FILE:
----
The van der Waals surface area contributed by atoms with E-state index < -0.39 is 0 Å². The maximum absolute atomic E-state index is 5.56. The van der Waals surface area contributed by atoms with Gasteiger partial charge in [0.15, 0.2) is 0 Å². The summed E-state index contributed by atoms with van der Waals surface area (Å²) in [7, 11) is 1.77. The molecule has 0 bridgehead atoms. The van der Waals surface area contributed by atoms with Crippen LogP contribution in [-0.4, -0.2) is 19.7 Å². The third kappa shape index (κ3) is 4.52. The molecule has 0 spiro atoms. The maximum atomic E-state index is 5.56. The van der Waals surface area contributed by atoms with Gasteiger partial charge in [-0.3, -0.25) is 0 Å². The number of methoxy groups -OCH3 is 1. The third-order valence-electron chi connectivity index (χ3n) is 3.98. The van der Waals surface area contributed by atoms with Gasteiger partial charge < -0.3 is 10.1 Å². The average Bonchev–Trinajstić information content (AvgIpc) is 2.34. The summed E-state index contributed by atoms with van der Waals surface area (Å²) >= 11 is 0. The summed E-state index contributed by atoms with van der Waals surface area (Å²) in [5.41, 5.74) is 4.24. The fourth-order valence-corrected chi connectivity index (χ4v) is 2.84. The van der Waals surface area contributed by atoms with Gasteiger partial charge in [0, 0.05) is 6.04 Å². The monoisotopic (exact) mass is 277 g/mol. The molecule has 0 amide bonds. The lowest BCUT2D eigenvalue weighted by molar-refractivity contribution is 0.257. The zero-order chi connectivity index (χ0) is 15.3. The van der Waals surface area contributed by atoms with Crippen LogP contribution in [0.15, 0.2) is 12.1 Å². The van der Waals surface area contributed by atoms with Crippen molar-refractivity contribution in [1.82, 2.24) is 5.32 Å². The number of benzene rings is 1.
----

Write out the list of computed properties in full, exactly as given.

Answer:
The van der Waals surface area contributed by atoms with E-state index < -0.39 is 0 Å². The maximum absolute atomic E-state index is 5.56. The van der Waals surface area contributed by atoms with Gasteiger partial charge in [0.15, 0.2) is 0 Å². The summed E-state index contributed by atoms with van der Waals surface area (Å²) in [7, 11) is 1.77. The molecule has 0 bridgehead atoms. The van der Waals surface area contributed by atoms with Crippen LogP contribution in [-0.4, -0.2) is 19.7 Å². The third kappa shape index (κ3) is 4.52. The molecule has 0 spiro atoms. The maximum atomic E-state index is 5.56. The van der Waals surface area contributed by atoms with Gasteiger partial charge in [-0.3, -0.25) is 0 Å². The number of methoxy groups -OCH3 is 1. The third-order valence-electron chi connectivity index (χ3n) is 3.98. The van der Waals surface area contributed by atoms with Gasteiger partial charge < -0.3 is 10.1 Å². The average Bonchev–Trinajstić information content (AvgIpc) is 2.34. The summed E-state index contributed by atoms with van der Waals surface area (Å²) >= 11 is 0. The summed E-state index contributed by atoms with van der Waals surface area (Å²) in [5.41, 5.74) is 4.24. The fourth-order valence-corrected chi connectivity index (χ4v) is 2.84. The van der Waals surface area contributed by atoms with Gasteiger partial charge in [0, 0.05) is 6.04 Å². The monoisotopic (exact) mass is 277 g/mol. The molecule has 0 amide bonds. The lowest BCUT2D eigenvalue weighted by molar-refractivity contribution is 0.257. The zero-order chi connectivity index (χ0) is 15.3. The van der Waals surface area contributed by atoms with Crippen LogP contribution in [0.15, 0.2) is 12.1 Å². The van der Waals surface area contributed by atoms with Crippen molar-refractivity contribution in [1.82, 2.24) is 5.32 Å². The number of benzene rings is 1.